A new report has revealed that researchers in southwestern Turkey have discovered fossils belonging to eight variety of animal species, such as giraffes, mammoths and rhinoceroses.
The team of scientists from Turkey and a Paris museum, in Denizli, Aegean Turkey, estimated that the latest discovery dates back to at least 1.2 million years ago. However, the researchers also said that guesses may even stretch back to nine million years ago.
A significant discovery
The study findings suggested that three fossils belonged to three different cavicornias, while one fossil was of a giraffe from the Miocene period that dates back to 7-9 million years ago. Apart from these, the researchers also found fossils of mammoth, rhinoceros, horse and deer from the Pleistocene period of 1.2 million years ago.
Ahmet Ihsan Aytek, an anthropology professor at Pamukkale University in Denizli, said that these recently discovered fossils of different animals, including rhino and mammoth, indicates that Anatolia had a huge variety of animal species in the old days. He also stressed that the animals used to live at the same time with the ancient people in Anatolia. Aytek referred to the fossil of the mammoth as a significant discovery and said that even Europe doesn't have a well-preserved fossil of mammoth chin like the latest one.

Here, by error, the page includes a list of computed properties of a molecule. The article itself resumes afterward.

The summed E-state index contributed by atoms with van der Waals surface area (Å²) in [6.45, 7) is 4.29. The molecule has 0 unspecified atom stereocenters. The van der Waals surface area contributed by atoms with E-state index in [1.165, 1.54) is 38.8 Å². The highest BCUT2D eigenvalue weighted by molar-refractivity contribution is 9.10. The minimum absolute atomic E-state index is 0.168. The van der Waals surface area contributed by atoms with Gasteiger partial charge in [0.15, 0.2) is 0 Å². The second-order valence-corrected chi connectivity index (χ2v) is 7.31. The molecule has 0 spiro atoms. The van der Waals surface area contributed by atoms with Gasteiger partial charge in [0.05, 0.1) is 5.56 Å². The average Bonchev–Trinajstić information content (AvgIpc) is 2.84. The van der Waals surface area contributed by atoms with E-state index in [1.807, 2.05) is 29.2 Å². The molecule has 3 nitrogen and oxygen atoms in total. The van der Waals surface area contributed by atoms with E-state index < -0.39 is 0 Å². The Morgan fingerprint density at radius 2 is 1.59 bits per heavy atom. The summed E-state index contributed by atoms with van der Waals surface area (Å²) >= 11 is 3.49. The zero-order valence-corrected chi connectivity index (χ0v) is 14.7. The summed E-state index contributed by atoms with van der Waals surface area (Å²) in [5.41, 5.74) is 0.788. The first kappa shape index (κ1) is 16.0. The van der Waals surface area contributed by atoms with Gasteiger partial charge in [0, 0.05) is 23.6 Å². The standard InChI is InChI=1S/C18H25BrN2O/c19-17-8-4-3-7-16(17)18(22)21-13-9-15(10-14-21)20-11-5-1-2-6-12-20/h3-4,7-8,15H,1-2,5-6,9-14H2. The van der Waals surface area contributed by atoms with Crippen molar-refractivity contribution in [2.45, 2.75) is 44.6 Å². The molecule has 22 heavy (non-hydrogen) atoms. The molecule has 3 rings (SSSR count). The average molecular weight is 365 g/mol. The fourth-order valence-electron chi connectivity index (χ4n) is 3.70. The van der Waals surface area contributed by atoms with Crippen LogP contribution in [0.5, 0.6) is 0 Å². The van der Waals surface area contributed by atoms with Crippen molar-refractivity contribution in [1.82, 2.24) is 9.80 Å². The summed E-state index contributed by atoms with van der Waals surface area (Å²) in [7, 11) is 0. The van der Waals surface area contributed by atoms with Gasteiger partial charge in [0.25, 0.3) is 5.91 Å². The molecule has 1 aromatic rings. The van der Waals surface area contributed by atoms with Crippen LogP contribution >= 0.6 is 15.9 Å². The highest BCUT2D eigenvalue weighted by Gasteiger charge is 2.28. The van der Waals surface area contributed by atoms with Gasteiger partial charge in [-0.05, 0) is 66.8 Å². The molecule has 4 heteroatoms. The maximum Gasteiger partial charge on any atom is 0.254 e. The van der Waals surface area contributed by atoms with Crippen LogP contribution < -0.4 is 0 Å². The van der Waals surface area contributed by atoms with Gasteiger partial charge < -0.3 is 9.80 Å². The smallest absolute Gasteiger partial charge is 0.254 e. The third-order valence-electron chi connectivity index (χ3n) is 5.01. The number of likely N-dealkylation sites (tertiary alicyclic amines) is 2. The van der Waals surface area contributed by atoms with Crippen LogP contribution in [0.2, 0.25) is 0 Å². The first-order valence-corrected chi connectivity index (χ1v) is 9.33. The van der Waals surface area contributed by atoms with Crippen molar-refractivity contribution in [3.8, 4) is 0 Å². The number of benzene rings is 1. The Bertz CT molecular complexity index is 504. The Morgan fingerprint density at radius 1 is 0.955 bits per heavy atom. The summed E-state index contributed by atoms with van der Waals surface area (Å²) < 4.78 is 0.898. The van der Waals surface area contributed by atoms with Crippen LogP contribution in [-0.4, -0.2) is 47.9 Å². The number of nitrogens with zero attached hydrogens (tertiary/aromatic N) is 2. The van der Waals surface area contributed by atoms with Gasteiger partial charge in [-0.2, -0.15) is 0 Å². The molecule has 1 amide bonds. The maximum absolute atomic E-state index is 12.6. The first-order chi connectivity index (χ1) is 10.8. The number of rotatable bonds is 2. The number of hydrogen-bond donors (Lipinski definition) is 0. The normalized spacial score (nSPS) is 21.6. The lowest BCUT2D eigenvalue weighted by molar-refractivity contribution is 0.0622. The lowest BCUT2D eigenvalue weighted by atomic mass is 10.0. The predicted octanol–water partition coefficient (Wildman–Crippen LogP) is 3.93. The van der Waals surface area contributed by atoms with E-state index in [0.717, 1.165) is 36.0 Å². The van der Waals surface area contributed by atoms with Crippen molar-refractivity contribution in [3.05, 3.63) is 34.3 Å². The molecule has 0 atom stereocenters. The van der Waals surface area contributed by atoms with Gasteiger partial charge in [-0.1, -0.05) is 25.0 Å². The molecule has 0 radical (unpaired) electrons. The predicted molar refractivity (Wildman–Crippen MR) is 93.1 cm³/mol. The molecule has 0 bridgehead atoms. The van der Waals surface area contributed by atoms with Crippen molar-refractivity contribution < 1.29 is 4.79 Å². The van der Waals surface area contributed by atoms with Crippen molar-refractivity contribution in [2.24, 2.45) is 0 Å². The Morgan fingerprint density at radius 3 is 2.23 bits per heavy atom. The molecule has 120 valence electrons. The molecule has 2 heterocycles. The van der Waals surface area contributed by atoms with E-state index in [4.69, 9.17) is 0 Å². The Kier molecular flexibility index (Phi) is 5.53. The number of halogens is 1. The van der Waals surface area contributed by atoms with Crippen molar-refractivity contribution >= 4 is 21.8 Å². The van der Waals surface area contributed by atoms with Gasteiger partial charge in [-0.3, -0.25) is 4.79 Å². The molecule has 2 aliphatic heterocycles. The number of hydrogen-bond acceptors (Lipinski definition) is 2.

Recent discovery in Turkey
Palaeontologists believe that such discoveries of old fossils belonging to various animals can determine the interesting facts about early life and its evolution. It also helps to have a better understanding of the evolutionary relationships between organisms.
Recently, during an excavation at the Neolithic site of Çatalhöyük in Turkey archaeologists discovered two 8,500-year-old human teeth. But the uniqueness of these ancient remains got revealed after scientists carried out macroscopic, microscopic and radiographic analyses on these teeth.
The researchers stated that the two ancient human teeth had been used as pendants in a necklace or bracelet. It should be noted that the team of archaeologists, never documented this practice before in the prehistoric Near East. As per the researchers, this new finding also suggested that the human teeth were permeating with profound symbolic meaning for the people who used to wear them.